DataSheet_1_The Association Between Obesity and Risk of Acute Kidney Injury After Cardiac Surgery.docx
To determine the relationship between obesity and the risk of AKI after cardiac surgery (CS-AKI) in a cohort study.Methods
A total of 1,601 patients undergoing cardiac surgery were collected and their incidence of CS-AKI was recorded. They were divided into underweight, normal weight, overweight, and obese groups. Logistic regression was used to estimate the association between BMI (body mass index) and CS-AKI risk. Then, a meta-analysis of published cohort studies was conducted to confirm this result using PubMed and Embase databases.Results
A significant association was observed in this independent cohort after adjusting age, gender, hypertension and New York Heart Association classification (NYHA) class. Compared with normal BMI group (18.5 ≤ BMI < 24.0), the individuals with aberrant BMI level had an increased AKI risk (OR: 1.68, 95% CI: 1.01–2.78) for BMI < 18.5 group and (OR: 1.43, 95% CI: 0.96–2.15) for BMI ≥ 28.0. Interestingly, the U-shape curve showed the CS-AKI risk reduced with the increasing of BMI when BMI ≤ 24.0. As BMI increases with BMI > 24.0, the risk of developing CS-AKI increased significantly. In the confirmed meta-analysis, compared with normal weight, overweight group with cardiac surgery had higher AKI risk (OR: 1.28, 95% CI: 1.16–1.41, Pheterogeneity = 0.49). The similar association was found in obesity subgroup (OR: 1.79, 95% CI: 1.57–2.03, Pheterogeneity = 0.42).Conclusion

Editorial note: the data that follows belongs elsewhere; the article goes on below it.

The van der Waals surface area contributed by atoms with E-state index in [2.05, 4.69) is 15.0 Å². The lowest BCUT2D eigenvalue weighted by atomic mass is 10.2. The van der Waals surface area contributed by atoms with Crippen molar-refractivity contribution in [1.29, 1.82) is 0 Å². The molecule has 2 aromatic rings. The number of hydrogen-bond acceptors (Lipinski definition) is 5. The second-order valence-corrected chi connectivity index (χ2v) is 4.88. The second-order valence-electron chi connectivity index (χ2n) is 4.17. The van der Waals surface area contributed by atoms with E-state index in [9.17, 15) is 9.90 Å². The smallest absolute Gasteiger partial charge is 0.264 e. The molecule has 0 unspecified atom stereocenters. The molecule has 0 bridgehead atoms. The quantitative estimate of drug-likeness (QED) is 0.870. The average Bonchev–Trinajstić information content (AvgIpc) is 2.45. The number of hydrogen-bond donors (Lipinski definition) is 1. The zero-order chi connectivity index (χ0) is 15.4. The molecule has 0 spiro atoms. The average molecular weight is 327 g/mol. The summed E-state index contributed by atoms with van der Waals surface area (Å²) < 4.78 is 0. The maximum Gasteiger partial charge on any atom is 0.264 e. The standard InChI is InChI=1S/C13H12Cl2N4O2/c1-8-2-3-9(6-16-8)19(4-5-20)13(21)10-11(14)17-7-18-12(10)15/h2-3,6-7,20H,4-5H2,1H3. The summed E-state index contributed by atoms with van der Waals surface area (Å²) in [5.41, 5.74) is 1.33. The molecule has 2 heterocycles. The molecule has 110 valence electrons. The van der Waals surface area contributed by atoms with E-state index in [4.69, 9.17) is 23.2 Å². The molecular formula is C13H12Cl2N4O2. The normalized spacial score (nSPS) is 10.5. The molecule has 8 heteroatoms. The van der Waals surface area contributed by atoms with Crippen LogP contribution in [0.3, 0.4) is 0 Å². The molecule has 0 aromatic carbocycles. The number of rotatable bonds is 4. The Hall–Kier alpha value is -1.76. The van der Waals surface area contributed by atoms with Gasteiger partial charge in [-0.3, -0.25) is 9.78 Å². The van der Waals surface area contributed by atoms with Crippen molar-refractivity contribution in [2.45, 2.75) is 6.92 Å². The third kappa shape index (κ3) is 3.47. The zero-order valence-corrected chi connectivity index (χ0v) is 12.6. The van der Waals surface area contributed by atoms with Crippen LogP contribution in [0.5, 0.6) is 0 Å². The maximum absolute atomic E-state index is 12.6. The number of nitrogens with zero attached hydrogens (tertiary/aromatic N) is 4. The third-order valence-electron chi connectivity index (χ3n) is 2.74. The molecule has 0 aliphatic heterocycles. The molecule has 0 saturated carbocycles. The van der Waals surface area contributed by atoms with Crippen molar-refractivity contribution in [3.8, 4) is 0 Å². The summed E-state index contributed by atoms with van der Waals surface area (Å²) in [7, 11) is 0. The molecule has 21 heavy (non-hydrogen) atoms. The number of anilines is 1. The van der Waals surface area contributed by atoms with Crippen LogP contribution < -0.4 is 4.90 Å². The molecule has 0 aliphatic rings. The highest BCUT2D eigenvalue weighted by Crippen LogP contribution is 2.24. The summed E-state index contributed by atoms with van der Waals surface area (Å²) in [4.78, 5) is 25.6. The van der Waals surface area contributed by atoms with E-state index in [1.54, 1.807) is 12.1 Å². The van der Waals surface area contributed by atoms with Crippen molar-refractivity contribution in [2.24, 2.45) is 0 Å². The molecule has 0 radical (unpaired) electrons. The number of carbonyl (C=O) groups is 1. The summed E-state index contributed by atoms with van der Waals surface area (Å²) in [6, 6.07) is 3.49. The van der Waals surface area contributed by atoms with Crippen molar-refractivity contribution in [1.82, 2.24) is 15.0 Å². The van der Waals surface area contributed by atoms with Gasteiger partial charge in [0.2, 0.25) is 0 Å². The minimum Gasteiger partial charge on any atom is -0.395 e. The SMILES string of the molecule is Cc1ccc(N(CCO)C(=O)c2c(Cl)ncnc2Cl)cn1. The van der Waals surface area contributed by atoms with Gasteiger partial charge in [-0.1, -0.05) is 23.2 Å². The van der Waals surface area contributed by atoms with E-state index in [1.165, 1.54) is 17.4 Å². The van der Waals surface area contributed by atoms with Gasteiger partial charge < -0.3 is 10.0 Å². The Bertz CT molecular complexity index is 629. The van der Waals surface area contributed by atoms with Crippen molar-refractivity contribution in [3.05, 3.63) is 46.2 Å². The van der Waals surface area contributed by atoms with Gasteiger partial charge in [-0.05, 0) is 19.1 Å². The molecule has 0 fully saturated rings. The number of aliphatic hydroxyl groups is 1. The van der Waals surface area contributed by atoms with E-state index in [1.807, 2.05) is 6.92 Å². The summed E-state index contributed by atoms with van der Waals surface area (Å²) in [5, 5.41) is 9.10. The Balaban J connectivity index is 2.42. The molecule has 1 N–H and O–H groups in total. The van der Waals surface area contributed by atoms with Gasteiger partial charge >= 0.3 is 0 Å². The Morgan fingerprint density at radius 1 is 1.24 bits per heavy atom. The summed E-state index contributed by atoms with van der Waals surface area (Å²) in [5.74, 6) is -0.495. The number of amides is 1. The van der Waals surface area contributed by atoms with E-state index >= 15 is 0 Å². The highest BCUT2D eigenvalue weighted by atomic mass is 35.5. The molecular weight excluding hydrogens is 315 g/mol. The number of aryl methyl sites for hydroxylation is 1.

In conclusion, the results suggested that abnormal BMI was a risk factor for CS-AKI independently.